Tuesday, March 18, 2014

Searching For the Beginning

In researching my godmother’s Melnitchenko family, my hope was to locate the family’s origin in Europe. Of course, I was well aware that my godmother had been born and raised in France, but I knew France wasn’t where the family was from. The Melnitchenkos always claimed their heritage was Russian.

While to get the full story will require me to send to New York for immigration papers, I had hoped, in the meantime, to find at least a few more clues about where the Melnitchenkos first lived.

When I found records in New York matching the description of my godmother’s father, Michael, I was so pleased to discover at least one of them had included a place of birth. That document was the passenger list I later posted about last Sunday. Among the other surprising tidbits that unusual listing had provided, the form bore record that seaman and ship’s chief officer Michael Melnitchenko had been born in “Necolaeff, Russia.”

Immediately upon finding that, I flew straight to a list of Russian city names. Bearing in mind the fact that Russian place names over the last century have undergone changes, I hoped for the best. One name on the list I found seemed to be a phonetic approximation of the city name I was seeking: Nikolayevsk. A small town in Volgograd, the only problem it came with was the fact that it wasn’t anywhere near a seaport.

Granted, it was on the banks of the Volga River. But I had my doubts. Sailor Michael Melnitchenko needed a seaport to make his life’s story seem more consistent.

It was at that point in my research in preparation for these posts that we began discussing seeking family roots via origin of surname types. That was when reader Intense Guy sent information on a book about the Ukraine, and I Googled the origin of names ending in “–enko.”

As you have probably realized in your own family history research, many documents bear the name of a region based on its current geopolitical circumstances. Thus, those researching the Alsace region may find their ancestor born in “France” in one record, then ten years later, the birthplace will be listed as “Germany”—same place, different regime.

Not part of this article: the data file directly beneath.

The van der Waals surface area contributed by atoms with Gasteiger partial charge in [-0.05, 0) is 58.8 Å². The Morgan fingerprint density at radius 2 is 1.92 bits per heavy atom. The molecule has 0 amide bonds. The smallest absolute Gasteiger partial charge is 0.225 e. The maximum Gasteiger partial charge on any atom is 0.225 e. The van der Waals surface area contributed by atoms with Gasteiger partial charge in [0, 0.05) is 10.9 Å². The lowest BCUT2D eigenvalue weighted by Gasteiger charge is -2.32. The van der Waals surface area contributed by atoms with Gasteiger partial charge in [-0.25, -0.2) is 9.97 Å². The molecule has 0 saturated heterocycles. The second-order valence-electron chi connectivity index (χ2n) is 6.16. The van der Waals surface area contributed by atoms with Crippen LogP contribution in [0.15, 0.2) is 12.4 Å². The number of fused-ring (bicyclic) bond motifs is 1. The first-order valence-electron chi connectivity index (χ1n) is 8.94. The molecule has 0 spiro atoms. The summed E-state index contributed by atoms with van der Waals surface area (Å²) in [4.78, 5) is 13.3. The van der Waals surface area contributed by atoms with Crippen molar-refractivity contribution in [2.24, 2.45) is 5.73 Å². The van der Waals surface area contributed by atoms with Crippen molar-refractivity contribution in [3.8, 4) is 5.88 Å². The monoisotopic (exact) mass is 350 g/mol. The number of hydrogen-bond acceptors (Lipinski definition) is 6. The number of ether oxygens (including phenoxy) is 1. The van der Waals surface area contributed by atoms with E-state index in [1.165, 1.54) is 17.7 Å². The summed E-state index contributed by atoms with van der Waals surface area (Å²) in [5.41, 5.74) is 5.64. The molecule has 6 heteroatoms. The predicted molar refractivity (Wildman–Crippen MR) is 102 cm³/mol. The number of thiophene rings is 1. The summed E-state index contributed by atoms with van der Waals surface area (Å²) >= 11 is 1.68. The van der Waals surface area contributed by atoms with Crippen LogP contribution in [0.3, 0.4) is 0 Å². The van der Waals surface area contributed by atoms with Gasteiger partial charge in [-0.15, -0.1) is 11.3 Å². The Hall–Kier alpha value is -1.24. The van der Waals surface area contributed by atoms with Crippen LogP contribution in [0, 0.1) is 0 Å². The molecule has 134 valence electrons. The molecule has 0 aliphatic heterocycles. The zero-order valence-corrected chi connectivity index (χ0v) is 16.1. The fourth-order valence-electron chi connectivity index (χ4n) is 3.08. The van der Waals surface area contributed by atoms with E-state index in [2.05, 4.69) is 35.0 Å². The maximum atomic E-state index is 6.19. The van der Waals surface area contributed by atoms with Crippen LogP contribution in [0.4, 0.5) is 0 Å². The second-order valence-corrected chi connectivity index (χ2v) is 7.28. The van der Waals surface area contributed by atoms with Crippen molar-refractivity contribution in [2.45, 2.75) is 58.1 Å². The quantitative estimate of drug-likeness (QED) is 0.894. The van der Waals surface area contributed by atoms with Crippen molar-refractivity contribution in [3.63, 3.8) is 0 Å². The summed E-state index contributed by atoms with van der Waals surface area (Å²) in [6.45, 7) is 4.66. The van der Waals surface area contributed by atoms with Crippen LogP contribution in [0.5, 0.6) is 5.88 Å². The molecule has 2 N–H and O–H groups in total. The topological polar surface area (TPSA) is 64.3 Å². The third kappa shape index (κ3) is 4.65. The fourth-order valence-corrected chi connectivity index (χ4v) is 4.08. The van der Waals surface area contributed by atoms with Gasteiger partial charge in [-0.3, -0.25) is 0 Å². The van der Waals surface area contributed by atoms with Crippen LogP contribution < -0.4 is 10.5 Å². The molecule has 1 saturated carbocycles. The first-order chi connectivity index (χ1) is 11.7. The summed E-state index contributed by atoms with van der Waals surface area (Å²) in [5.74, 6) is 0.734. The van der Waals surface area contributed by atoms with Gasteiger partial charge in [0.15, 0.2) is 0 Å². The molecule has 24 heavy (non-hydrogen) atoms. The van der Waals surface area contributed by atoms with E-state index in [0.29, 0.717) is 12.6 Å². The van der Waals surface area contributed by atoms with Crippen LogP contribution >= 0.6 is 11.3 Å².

Perhaps that very dynamic was operating in the Melnitchenkos’ early years. Their origin was always listed as Russia, when in fact it may very well have been Ukrainian, instead.

As it happens, in addition to the doubtfully-situated city of Nikolayevsk, Russia—though phonetically close enough to match the record I’d found of Michael’s birthplace—there was a similarly-named town in the Ukraine. A place known as Mykolayiv was sometimes—especially in Russian—also called Nikolayev, handily approximating the phonetic rendering given by Michael on that 1943 passenger list.

Of course, back in 1943, that Nikolayev would have been under the control of Soviet Russia. Even in the 1920s, when the Melnitchenkos likely left their homeland, Nikolayev would have been part of the new Soviet Russia. It was likely that the famine that followed the Russian Revolution may have played a part in the Melnitchenkos’ decision to emigrate.

And, to complete the picture in a more convincing way, we find that this Nikolayev was located on the coast of the Black Sea—a suitable situation for a sailor like Michael, and yet another confirmation that the more likely place to continue this search is in the Ukraine and not in Russia.

Artwork, above left: "The Storm on the Volga," 1870 painting by Ilya Repin; courtesy Wikipedia; in the public domain in those countries with a copyright term of life of the artist plus eighty years or less.


  1. I find the "sifting sands" of time - with the "dynamic" country borders and names to be difficult to deal with - Russia back in the 1900-1930's must have been nearly pure chaos.

    I'm not too sure it's any better today.

    1. Both Russia and the Ukraine are facing some ominous times, agreed. This has been a challenging search in some ways--not the least of which has been the fact that I've never studied this ethnic group before. It's been quite the learning experience!

  2. You have found out so much information! :)

    1. This has brought up the opportunity to be amazed at all the material that can be accessed online, Far Side. Every time we turn around, there are literally thousands more documents added to these online collections. Mind boggling.

      And yet, it still is true: what we can find online is only the tip of the iceberg, when it comes to genealogical research.


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